The PRA’s Latest Expectations for Banks’ Model Risk Management
This past June 2022, the Prudential Regulation Authority (PRA) released its Supervisory Statement (SS) on their expectations for banks’ model risk management.
Just like the US supervisory guidance SR11-7, the PRA’s CP6/22 provides a model risk management framework for defining model risk as a risk in its own right. This follows hot on the heels of last September’s Dear CEO letter, where lack of control around models and spreadsheets in regulatory reporting were highlighted and resulted in a number of firms being fined later in the year as a consequence of these failings.
It is important to mention that this is not just a UK phenomenon.
The Federal Reserve Board’s Supervisory Report
In the US, the Federal Reserve Board highlighted non-financial weaknesses, such as IT governance and risk management issues, in US financial institutions for the first time in their 2019 Supervisory Report.
The FEDs report, for the most part, was reassuring and encouraging. Their findings were that the US banking system is sound, profitability is robust and capital and liquidity levels are as they should be.
However, of the supervisory findings in these institutions currently outstanding, over 60% pertain to these non-financial weaknesses.
This was a wake-up call for firms and a warning that they could have the regulator knocking at their door if the issues are left unaddressed – Citi’s consent order was evidence of this.
The OCC’s Model Risk Management Handbook
The OCC followed the FEDs report to release their model risk management handbook last year. Representatives from the OCC were clear that this was not to provide additional model risk management requirements, but to provide clarification of SR11-7 and their expectations from firms.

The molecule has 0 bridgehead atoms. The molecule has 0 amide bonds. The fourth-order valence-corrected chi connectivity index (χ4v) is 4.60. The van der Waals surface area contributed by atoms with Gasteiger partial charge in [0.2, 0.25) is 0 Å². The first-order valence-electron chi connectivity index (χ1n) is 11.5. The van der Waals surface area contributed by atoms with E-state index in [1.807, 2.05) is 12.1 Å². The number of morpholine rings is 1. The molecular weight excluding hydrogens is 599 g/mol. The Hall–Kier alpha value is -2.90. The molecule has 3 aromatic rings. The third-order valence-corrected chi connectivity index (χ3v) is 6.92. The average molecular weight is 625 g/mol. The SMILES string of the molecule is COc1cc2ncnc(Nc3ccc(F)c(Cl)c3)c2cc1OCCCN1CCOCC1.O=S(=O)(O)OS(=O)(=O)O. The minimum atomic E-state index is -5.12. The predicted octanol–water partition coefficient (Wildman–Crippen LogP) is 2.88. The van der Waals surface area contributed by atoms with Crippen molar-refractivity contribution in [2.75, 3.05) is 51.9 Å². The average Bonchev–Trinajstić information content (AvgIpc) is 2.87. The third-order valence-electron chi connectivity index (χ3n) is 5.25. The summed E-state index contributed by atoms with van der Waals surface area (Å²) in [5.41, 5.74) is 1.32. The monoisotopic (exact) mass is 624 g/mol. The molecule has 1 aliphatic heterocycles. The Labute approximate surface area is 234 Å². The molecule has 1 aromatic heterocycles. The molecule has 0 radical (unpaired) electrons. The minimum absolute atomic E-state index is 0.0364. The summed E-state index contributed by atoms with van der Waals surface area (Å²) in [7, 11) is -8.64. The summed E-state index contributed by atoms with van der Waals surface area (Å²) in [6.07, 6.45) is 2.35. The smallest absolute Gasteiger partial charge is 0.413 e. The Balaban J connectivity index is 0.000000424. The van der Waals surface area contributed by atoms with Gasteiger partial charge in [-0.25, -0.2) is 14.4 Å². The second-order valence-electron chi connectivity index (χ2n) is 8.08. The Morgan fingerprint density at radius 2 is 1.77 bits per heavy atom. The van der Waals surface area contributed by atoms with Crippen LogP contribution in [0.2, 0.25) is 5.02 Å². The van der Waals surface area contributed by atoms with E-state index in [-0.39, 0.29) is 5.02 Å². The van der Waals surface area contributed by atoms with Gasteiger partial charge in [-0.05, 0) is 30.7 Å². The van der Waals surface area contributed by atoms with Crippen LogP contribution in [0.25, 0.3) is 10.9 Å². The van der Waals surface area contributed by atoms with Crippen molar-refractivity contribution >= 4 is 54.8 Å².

Nevertheless, for some of the firms affected by this model risk management handbook, these “clarifications” were far from straightforward and required significant policy and framework adjustments.
The PRA’s CP6/22 on Model Risk Management
Returning to CP6/22, we can foresee that highly dynamic, larger firms that have mature model risk management programs should be well set.
However, similar to when the OCC’s handbook was released, the more granular definitions are creating a number of work streams. To highlight some of these areas:
Introduces an expanded definition of models to include quantitative methods/tools as well as EUCs. The need to be able to identify, assess and attest to these models, as well as including materiality and complexity assessments in a consistent manner. These need to be recorded in an inventory with the appropriate metadata.
Defines the Governance expectations calling for a maturity of existing structures, as well as roles and responsibilities, and clearly highlights that this extends to third-party models as well.
Principle 3 – 5
Talk about embedding principles 1 and 2, as well as highlighting challenges of change control expectations and model mitigants that will be a particular challenge for any EUCs identified.
Whilst this is still in consultation, firms will not regret reviewing their policies as well as validating their current inventories of models, tools and EUCs, ensuring completeness and consistency.
Mitratech’s ClusterSeven solution suite can be used to assist with inventory validation as well as provide a platform to capture the inventory and risk assessments in a consistent manner with requite workflows and attestations to ensure the information is kept up to date. Boost your organization’s model risk management capabilities with the help of Mitratech.
Additionally, check out the 2022 EUC Management and Governance Market Update Report by Bloor Research which measures EUC applications, and learn why ClusterSeven was chosen as a Champion in it.
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